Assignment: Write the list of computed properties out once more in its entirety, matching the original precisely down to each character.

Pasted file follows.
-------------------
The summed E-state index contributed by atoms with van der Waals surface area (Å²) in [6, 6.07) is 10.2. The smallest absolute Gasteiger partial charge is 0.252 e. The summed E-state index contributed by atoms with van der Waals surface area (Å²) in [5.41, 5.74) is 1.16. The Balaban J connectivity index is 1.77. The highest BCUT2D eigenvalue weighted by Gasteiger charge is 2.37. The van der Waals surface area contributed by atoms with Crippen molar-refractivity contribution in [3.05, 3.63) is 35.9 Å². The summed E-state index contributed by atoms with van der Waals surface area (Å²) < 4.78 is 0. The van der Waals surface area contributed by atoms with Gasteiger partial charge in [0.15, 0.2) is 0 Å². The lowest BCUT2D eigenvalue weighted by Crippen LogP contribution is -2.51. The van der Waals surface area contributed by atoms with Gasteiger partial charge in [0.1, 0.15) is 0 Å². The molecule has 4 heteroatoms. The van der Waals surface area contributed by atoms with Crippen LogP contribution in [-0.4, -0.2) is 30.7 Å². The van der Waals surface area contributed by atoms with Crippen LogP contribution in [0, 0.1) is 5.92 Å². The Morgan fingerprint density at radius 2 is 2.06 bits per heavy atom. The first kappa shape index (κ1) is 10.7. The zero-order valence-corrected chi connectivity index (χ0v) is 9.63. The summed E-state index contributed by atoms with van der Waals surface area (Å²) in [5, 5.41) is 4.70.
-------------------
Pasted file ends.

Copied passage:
The summed E-state index contributed by atoms with van der Waals surface area (Å²) in [6, 6.07) is 10.2. The smallest absolute Gasteiger partial charge is 0.252 e. The summed E-state index contributed by atoms with van der Waals surface area (Å²) in [5.41, 5.74) is 1.16. The Balaban J connectivity index is 1.77. The highest BCUT2D eigenvalue weighted by Gasteiger charge is 2.37. The van der Waals surface area contributed by atoms with Crippen molar-refractivity contribution in [3.05, 3.63) is 35.9 Å². The summed E-state index contributed by atoms with van der Waals surface area (Å²) < 4.78 is 0. The van der Waals surface area contributed by atoms with Gasteiger partial charge in [0.15, 0.2) is 0 Å². The lowest BCUT2D eigenvalue weighted by Crippen LogP contribution is -2.51. The van der Waals surface area contributed by atoms with Gasteiger partial charge in [0.1, 0.15) is 0 Å². The molecule has 4 heteroatoms. The van der Waals surface area contributed by atoms with Crippen LogP contribution in [-0.4, -0.2) is 30.7 Å². The van der Waals surface area contributed by atoms with Crippen LogP contribution in [0, 0.1) is 5.92 Å². The Morgan fingerprint density at radius 2 is 2.06 bits per heavy atom. The first kappa shape index (κ1) is 10.7. The zero-order valence-corrected chi connectivity index (χ0v) is 9.63. The summed E-state index contributed by atoms with van der Waals surface area (Å²) in [5, 5.41) is 4.70.